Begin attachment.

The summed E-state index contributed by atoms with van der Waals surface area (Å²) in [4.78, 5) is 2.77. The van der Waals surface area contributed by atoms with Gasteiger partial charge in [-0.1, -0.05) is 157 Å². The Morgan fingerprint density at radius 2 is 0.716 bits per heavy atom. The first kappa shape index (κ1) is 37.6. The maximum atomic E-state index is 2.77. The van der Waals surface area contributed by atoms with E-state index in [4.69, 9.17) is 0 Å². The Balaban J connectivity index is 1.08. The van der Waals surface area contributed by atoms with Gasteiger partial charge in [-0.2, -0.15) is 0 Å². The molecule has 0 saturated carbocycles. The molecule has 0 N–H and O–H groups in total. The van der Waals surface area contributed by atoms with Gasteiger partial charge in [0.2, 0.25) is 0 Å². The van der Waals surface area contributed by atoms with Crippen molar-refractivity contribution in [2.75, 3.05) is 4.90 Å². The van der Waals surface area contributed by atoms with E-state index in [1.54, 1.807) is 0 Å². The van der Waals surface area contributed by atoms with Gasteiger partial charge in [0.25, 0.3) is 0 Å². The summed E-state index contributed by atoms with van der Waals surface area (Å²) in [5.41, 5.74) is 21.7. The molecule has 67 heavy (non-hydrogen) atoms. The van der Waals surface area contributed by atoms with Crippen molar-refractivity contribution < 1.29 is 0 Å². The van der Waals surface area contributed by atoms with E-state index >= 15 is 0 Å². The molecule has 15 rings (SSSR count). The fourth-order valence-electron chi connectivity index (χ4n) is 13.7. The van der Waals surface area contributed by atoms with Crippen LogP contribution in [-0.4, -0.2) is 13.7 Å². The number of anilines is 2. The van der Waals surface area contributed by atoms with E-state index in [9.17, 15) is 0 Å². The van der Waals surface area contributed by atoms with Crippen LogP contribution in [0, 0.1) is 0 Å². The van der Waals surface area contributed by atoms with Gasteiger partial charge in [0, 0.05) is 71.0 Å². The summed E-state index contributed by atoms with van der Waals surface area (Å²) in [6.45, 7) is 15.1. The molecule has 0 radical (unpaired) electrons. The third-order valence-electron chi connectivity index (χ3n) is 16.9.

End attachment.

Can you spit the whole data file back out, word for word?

The summed E-state index contributed by atoms with van der Waals surface area (Å²) in [4.78, 5) is 2.77. The van der Waals surface area contributed by atoms with Gasteiger partial charge in [-0.1, -0.05) is 157 Å². The Morgan fingerprint density at radius 2 is 0.716 bits per heavy atom. The first kappa shape index (κ1) is 37.6. The maximum atomic E-state index is 2.77. The van der Waals surface area contributed by atoms with E-state index in [4.69, 9.17) is 0 Å². The Balaban J connectivity index is 1.08. The van der Waals surface area contributed by atoms with Gasteiger partial charge in [-0.2, -0.15) is 0 Å². The molecule has 0 saturated carbocycles. The molecule has 0 N–H and O–H groups in total. The van der Waals surface area contributed by atoms with Gasteiger partial charge in [0.2, 0.25) is 0 Å². The van der Waals surface area contributed by atoms with Crippen molar-refractivity contribution in [2.75, 3.05) is 4.90 Å². The van der Waals surface area contributed by atoms with E-state index in [1.54, 1.807) is 0 Å². The van der Waals surface area contributed by atoms with Gasteiger partial charge in [0.25, 0.3) is 0 Å². The summed E-state index contributed by atoms with van der Waals surface area (Å²) in [5.41, 5.74) is 21.7. The molecule has 67 heavy (non-hydrogen) atoms. The van der Waals surface area contributed by atoms with Crippen molar-refractivity contribution < 1.29 is 0 Å². The van der Waals surface area contributed by atoms with E-state index >= 15 is 0 Å². The molecule has 15 rings (SSSR count). The fourth-order valence-electron chi connectivity index (χ4n) is 13.7. The van der Waals surface area contributed by atoms with Crippen LogP contribution in [-0.4, -0.2) is 13.7 Å². The number of anilines is 2. The van der Waals surface area contributed by atoms with E-state index in [9.17, 15) is 0 Å². The van der Waals surface area contributed by atoms with Crippen LogP contribution in [0, 0.1) is 0 Å². The van der Waals surface area contributed by atoms with Gasteiger partial charge in [0, 0.05) is 71.0 Å². The summed E-state index contributed by atoms with van der Waals surface area (Å²) in [6.45, 7) is 15.1. The molecule has 0 radical (unpaired) electrons. The third-order valence-electron chi connectivity index (χ3n) is 16.9.